Singing Voice Health: Knowing When to Seek Help - dummies

Singing Voice Health: Knowing When to Seek Help

By Pamelia S. Phillips

Being tired after a long singing rehearsal or after a series of rehearsals is normal. But a problem may be brewing if your voice isn’t returning to normal and you’re having trouble singing.

If your voice feels tired, notes that used to be clear are now fuzzy, you’re experiencing a loss of range, or your voice doesn’t feel normal even after a good warm-up, you may want to problem-solve for about two weeks before you head to the doctor.

First, go back to the basics. Even seasoned singers need to check in with the basics of technique:

  • Review your breathing exercises.

  • Practice speaking exercises to review the coordination of breathing while speaking.

  • Check your posture.

  • Practice in front of a mirror to see what you’re doing physically.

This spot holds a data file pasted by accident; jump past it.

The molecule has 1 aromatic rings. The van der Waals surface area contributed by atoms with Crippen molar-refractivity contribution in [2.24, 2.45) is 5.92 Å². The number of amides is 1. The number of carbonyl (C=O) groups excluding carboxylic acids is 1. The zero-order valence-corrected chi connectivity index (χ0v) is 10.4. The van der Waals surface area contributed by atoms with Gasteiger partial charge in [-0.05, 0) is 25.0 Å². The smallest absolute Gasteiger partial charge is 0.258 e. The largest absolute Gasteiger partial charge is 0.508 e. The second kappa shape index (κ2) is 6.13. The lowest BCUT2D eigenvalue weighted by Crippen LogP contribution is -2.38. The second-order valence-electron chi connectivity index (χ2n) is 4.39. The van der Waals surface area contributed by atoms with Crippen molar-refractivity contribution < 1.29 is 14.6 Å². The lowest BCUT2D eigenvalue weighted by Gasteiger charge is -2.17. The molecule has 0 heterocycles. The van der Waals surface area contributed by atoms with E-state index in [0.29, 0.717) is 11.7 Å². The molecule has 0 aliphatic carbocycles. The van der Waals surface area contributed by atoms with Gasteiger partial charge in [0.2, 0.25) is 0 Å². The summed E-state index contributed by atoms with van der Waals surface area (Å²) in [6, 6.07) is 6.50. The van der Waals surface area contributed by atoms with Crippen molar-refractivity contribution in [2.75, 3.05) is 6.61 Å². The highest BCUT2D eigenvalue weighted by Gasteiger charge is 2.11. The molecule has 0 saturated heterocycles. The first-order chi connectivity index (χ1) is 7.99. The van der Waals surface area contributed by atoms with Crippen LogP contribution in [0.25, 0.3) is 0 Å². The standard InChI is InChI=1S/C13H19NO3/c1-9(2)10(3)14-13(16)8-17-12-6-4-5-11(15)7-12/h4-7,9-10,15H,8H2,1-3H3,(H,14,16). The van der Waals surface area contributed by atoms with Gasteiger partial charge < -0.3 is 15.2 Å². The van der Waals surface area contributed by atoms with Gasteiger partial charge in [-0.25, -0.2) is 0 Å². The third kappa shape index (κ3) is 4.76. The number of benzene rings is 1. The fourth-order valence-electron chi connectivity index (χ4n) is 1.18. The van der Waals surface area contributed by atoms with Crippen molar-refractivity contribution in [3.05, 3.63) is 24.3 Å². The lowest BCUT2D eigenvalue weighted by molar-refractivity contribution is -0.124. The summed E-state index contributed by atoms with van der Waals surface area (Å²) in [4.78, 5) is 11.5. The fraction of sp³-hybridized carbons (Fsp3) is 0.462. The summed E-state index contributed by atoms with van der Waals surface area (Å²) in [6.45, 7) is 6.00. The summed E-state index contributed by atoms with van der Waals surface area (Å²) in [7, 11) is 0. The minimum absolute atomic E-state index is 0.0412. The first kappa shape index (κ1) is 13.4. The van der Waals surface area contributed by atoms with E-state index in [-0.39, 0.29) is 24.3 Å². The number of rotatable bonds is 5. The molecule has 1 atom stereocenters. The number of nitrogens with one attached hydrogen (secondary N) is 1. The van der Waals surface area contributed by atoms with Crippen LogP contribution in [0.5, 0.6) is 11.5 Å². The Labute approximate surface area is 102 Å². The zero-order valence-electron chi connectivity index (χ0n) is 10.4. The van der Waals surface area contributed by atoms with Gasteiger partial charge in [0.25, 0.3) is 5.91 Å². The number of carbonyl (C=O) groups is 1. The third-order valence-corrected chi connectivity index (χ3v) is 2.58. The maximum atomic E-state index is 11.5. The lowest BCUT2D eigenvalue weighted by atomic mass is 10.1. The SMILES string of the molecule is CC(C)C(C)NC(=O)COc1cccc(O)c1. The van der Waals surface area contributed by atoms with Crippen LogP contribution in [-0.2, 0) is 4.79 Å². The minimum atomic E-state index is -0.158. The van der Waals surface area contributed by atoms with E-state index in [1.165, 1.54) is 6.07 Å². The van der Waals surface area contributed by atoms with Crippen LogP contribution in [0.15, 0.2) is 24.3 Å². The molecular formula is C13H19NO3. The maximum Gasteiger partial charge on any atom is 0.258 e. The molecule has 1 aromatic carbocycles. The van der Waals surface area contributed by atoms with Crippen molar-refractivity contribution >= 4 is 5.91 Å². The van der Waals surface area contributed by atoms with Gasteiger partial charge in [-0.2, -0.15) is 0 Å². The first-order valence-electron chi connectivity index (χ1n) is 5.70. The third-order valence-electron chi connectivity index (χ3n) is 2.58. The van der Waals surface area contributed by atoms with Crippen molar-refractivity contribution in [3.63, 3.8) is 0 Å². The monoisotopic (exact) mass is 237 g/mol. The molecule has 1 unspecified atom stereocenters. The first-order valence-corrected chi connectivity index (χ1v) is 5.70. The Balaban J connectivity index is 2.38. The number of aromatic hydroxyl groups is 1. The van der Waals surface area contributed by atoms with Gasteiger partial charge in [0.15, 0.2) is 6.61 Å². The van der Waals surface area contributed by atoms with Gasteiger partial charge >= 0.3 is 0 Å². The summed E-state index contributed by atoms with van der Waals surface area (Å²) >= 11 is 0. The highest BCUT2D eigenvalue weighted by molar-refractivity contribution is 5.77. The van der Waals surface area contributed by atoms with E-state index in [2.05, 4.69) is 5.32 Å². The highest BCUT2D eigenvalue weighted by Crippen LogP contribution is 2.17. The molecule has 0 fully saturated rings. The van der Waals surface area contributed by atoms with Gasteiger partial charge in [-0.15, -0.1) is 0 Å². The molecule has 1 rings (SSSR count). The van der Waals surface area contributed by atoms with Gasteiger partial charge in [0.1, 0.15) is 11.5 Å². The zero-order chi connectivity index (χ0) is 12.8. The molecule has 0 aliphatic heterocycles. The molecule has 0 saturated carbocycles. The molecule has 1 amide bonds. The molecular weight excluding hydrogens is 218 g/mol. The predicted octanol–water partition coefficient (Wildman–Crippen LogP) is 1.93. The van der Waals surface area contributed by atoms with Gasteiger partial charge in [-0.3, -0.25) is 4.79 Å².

• Review exercises that work on the different registers of your voice.

  • Practice singing softly.

Going back to the basics may help you realize that you were pushing, not breathing properly, singing with tension, or abusing your speaking voice.

You also want to think through any changes that you’ve made in your routine. Changing detergent may cause your allergies to flare up; sleeping with your windows open may cause your voice to be dry and scratchy in the morning; drinking too much alcohol, smoking, changing your diet, or changing medications can adversely affect the voice. Any of these kinds of changes can cause temporary problems with the voice.

If reviewing the basics for a couple of weeks doesn’t help and you haven’t changed anything in your routine, go see a doctor. Visit a laryngologist or an ENT (ear, nose, and throat doctor) who is used to working with singers. These doctors can look down your throat with a tiny high-speed camera and watch your vocal cords in motion.

They can tell you the root of the problem and how to resolve it. They can also give you advice on whether you should cancel or just take it easy during the performance. You need to cancel if it hurts to sing, you get progressively more hoarse as you sing, or you can barely make any sound.